Drip Irrigation Case Study – Follow up

Following our case study Article and Video – Drip Irrigation in the City, we received expert response from a Ranchi, India based Civil Engineer, with almost 40 years’ experience.

Based on this discussion, and feedback, this week’s article outlines possible issues that may arise with use of this technology in Residential colonies.

In Case study 1 (original Case Study -Residence A), the Balcony A in question lies adjacent to a plumbing Shaft A, containing supply water pipes to the house. Thus, the plumber can easily provide a water connection (Source for the Drip Irrigation System) from this shaft to the balcony.

However, in Case Study 2 (Alternative Scenario – Residence B), the positioning of shafts is different. The Shaft B in the house (Residence B) is placed far from the Balcony. This makes it difficult to provide a water source for the Drip System.

The Shaft C, which offers a more direct route to Balcony B, contains water supply pipes belonging to another flat (Residence C). Thus, the plumber would be unable to draw a connection from this shaft.


Solution:

Such technology could be Integrated at earlier Design stages in future Residential constructions. Thus, shaft and water supply lines could be planned accordingly, for convenience to Residents and to save Water.


We look forward to more such expert opinions, feedback,
comments. These help us move towards further Sustainable Solutions, for our evolving Built and Urban Environments.

TAG Videos | Drip Irrigation in the City


Video Source | The ꓥrchitecture Gazette

Music Source | “My Best Melody” catatau5 | Link

References / Additional Reading |

1) Alliance for Water Efficiency | https://bit.ly/2T2nynY

2) CINAGRO™ Products | https://amzn.to/2SbZdfo


‘Drip Irrigation in the City’ | A Case Study

An Efficient technique largely used in Greenhouses and Agriculture, could be ‘Adapted’ to serve ‘Emerging’ City Needs – Assist Aging Populations and Address Water Shortages.
Looking at a City Case Study, Details, Pros and Cons.

This week we document Drip Irrigation used for balcony garden irrigation. The Case study is a 1000 sqft. flat dwelling, housing 2 aging persons. Having a large ground garden, while living in a metro city is a luxury most cannot afford. So, many people nurture beautiful balcony gardens. Often aging parents or grandparents may be living alone and looking after these spaces. They may or may not have access to domestic help for daily watering of plants. New developments are often also plagued with water shortages. Tiled balconies can become messy and slippery with pipe or bucket watering, thus posing a danger to aged people living alone.

We thus explore this technology, used in our case study, that may be able to address the above issues. It could remove unnecessary risk and make life a little more convenient for aged people.


The Nuts and Bolts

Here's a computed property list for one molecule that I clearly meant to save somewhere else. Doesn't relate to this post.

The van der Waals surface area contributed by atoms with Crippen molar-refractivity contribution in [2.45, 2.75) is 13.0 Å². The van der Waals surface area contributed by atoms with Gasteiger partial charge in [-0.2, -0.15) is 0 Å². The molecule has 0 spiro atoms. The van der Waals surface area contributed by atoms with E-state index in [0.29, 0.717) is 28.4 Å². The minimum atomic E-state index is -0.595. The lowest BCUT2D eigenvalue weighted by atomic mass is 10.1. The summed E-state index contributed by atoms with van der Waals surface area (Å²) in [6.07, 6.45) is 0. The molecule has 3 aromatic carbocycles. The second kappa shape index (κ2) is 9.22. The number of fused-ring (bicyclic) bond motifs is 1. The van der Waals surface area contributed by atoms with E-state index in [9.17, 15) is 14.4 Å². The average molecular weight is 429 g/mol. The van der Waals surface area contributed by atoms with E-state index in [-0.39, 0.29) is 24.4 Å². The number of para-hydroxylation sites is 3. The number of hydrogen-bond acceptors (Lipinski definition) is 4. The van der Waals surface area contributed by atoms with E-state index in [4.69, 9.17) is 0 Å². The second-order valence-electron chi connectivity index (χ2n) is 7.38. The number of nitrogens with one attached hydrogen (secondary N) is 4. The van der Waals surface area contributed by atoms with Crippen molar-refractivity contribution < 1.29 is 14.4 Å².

Looking at 3 main details

1) Origin – Tap, Tap Connector, Elbow Connector, Main Pipe

2) Route – Main Pipe, Elbow/ Tee/ Straight Connectors

3) Destination – Main Pipe, Feeder Pipe, Stake/Anchor to hold Feeder Pipes in the soil of pots, Drip Emitter

Some advanced kits also include automatic timers for scheduling the watering cycle.


Cost

The whole kit could cost between ₹ 300 to above ₹ 7000 (around $4 – $100 depending on company, number of plants)


Pros and Cons

The Pros and Cons are based on feedback for the technology by the owners. 


Note: The products utilized by the owners in the Case Study are by a company called CINAGRO™.  We are spreading information about the ‘adaptive’ use of this technology to solve important city issues. We however, are NOT endorsing the products/ company in question. You could search for Drip Irrigation Garden online. There are various companies that sell/ install such products.


Hope these details help you make decisions for your homes and the homes of other aging people with similar requirements.

Have you used a similar technology in your projects? Tell us about your experience. Did you face any other issues than the ones described above?

Do you think this ‘Adaptation’ can help address Emerging city needs?

Let us know!


Video Source: 

The rchitecture Gazette

Music Source:

“My Best Melody” catatau5 | Link

References:

  1. Alliance for Water Efficiency
  2. CINAGRO™ Products

What’s the ‘Zone’ Plan?

Akshay Urja

Building functions can be zoned according to ventilation strategy for effective management and energy conservation. This is seen in Akshay Urja Bhavan, New Delhi where spaces are divided into zones according to setpoints– Apex, Controlled and Passive. Only around 12% of the area is air-conditioned. Mist cooling systems are used for the Controlled and Passive zones1.

Read the whole article here

Graphic Source:

The Architecture Gazette | Sustinble Snippets

Data Source:

  1. BEE, USAID, PACE-D. Case Studies – Akshay Urja Bhawan. NZEB. http://www.nzeb.in/case-studies/detailed-case-studies-2/akshay-urja-bhawan-case-study/.

Passively Battling 50oC!

Sustꓥinꓥble Snippets

NEEMrana

A 16 km (once the campus is completed) tunnel network of Air Earth tunnels, will be running 4 m below the ground in NIIT University, Neemrana Campus. Surface temperature and seasonal variations do not penetrate below this depth, keeping air temperature constant throughout the year. Fans will pull cool air through these tunnels. This would then be taken through precipitators to eliminate dust and would be supplied to the building through ducts. The result! – Pleasant 25oC temperatures indoors, without the use of air-conditioning, when temperatures outside are nearing 50oC1.

Read the whole article here

Graphic Source:

The Architecture Gazette | Sustinble Snippets

Data Source:

  1. Bhandari P. Let buildings breathe. Times of India Jaipurhttps://bit.ly/2MH0kzV. Published 2009.